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Employment Status Explained
Navigating the rules

Recruiting and retaining staff is tricky in the care sector at the best of times. With the turbulence we are seeing in this area currently, the last thing any provider needs is a claim being brought against them for breaching employment law. Here, Melanie Stancliffe from Irwin Mitchell un-muddies the waters surrounding staff’s employment status.

The increasing prevalence of work arrangements once considered atypical, including zero hours contracts and the so-called ‘gig economy’, has brought the complicated issue of employment status into the public domain. Staff are becoming increasingly confident about challenging their status in order to gain important and valuable employment rights.

To give some context on the current scene, a recent report by Skills for Care found that 90% of the adult social care workforce are employed on permanent contracts, with the remaining 10% working on a temporary basis as casual, bank or agency staff. It notes that a third of care workers are engaged on zero hours contracts, rising to 58% for homecare workers.

In terms of employment status, this varies by job role, with managers and senior care workers more likely to be classed as ‘employees’, and many staff providing care classed as ‘casual workers’, often on zero-hour contracts.

It’s important to note that there is no specific legal meaning attached to someone labelled a casual worker. They can be engaged via a zero hours contract or as bank or agency staff, and they can be employees or workers.

What’s the difference?

Employment law recognises three categories of person: ‘employee’, ‘worker’ and those who are ‘self-employed’. It is not always easy to determine the status of an individual, and the concepts used by the courts to decide cases can sound archaic to modern ears. The law has been interpreted in numerous cases, but the courts have not been able to devise a single test that will conclusively point to the distinction in all cases.

When determining the status of a worker, the courts will look at factors that point both towards and against the status being claimed and will undertake a sort of balancing act.


To be an employee, the individual must work under a contract (written or oral) and perform the work themselves – they can’t send someone else in their place or refuse to accept work given to them. In addition, the employer must provide work in accordance with the terms of the contract and pay the employee, even if it has no work for them to do. The employer will also ‘control’ when the employee works, what they are required to do and how much autonomy they have.


Workers also have to work under a contract and, usually, must undertake the work themselves and agree the terms under which work is offered and accepted. This is known as ‘mutuality of obligation’. They do not have to accept work, but when they are working they will usually be integrated into the employer’s organisation.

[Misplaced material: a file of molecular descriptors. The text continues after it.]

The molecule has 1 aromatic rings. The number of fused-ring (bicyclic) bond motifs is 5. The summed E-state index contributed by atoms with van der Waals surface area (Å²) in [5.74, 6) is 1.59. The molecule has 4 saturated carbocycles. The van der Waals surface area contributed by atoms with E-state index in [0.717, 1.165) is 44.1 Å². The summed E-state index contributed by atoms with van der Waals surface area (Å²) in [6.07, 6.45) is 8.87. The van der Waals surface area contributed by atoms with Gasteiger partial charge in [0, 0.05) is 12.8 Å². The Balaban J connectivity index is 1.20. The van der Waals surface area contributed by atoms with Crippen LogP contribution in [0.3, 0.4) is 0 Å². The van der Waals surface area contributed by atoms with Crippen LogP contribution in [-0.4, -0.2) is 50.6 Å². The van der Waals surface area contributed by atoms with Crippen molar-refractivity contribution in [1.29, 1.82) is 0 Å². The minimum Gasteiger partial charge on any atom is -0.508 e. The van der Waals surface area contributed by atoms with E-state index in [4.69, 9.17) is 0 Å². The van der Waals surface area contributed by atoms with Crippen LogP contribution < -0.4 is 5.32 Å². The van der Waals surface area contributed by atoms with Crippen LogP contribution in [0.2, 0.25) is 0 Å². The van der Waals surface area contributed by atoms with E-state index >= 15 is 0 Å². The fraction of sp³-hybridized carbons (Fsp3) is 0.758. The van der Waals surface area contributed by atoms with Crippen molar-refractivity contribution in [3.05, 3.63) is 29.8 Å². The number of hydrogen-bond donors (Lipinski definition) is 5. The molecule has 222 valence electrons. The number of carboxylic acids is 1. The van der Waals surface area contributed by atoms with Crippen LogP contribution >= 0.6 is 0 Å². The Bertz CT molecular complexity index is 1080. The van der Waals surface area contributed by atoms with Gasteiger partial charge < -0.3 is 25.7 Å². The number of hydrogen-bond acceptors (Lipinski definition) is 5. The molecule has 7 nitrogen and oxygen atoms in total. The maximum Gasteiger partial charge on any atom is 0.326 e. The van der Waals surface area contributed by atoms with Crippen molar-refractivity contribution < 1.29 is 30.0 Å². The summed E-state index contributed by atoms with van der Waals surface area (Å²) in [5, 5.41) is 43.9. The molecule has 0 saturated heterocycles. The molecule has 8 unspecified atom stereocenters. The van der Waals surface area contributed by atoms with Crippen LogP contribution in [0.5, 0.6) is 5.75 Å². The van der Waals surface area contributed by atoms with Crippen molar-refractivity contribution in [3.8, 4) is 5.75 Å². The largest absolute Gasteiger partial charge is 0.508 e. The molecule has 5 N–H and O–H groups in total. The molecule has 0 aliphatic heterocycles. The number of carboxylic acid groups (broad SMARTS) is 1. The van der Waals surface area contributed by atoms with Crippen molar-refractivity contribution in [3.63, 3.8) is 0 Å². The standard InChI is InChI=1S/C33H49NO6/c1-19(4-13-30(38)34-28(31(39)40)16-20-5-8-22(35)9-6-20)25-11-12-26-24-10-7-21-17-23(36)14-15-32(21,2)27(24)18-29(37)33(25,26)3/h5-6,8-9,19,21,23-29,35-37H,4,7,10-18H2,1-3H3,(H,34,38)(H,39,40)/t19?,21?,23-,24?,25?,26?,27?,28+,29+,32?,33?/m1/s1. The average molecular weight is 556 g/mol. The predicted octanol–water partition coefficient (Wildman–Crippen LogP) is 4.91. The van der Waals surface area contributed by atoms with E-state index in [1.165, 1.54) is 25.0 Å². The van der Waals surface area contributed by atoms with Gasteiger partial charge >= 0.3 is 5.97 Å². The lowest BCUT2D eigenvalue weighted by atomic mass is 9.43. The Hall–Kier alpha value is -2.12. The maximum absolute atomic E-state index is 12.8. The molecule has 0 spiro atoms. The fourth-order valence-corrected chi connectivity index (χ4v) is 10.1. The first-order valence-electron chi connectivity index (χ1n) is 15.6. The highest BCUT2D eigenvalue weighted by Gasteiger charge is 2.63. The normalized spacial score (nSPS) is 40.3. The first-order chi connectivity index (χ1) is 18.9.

The important thing to remember is that courts will ignore any written agreement between the parties if it does not reflect the reality of the relationship.

The rights of staff

Employees and workers have rights that are not available to those who are genuinely self-employed. These include rights to:

  • Receive the national minimum wage.
  • Receive paid holiday.
  • Receive rest breaks.
  • Be protected against unlawful discrimination.
  • Not have deductions taken unlawfully from their wages.

These rights are available from the start of their employment (‘day one’).

Employees also have additional rights, including the right to not be unfairly dismissed, to receive a redundancy payment and to take time off and receive pay for family leave (such as maternity, paternity and adoption leave).

In addition, employees should be given minimum periods of notice (one week for every year worked up to a maximum of 12 weeks’ notice) and to receive an itemised pay slip. Not all of these rights are available for employees from ‘day one’. For example, employees must have at least two years’ service to bring a claim for unfair dismissal or to receive a redundancy payment.

Part-time vs full-time

Casual workers may be able to compare their terms and conditions with those enjoyed by full-time workers and bring claims if their own are less generous. Under the Part-time Workers (Prevention of Less Favourable Treatment) Regulations, part-time workers have the right to not be treated less favourably than full-time staff working under the same type of contract. For example, if an employer pays a full-time, comparable member of staff a higher rate of pay than the part-time worker, this might amount to less favourable treatment.

What amounts to the same type of contract is not always easy to determine. For example, in Wippel v Peek & Cloppenburg, [2005], the European Court of Justice held that a worker on a zero hours contract who could turn down work could not compare herself to a full-time worker who was required to work a fixed number of hours per week and could not turn down work. This was because there was no full-time worker who worked according to business need and was free to turn down work.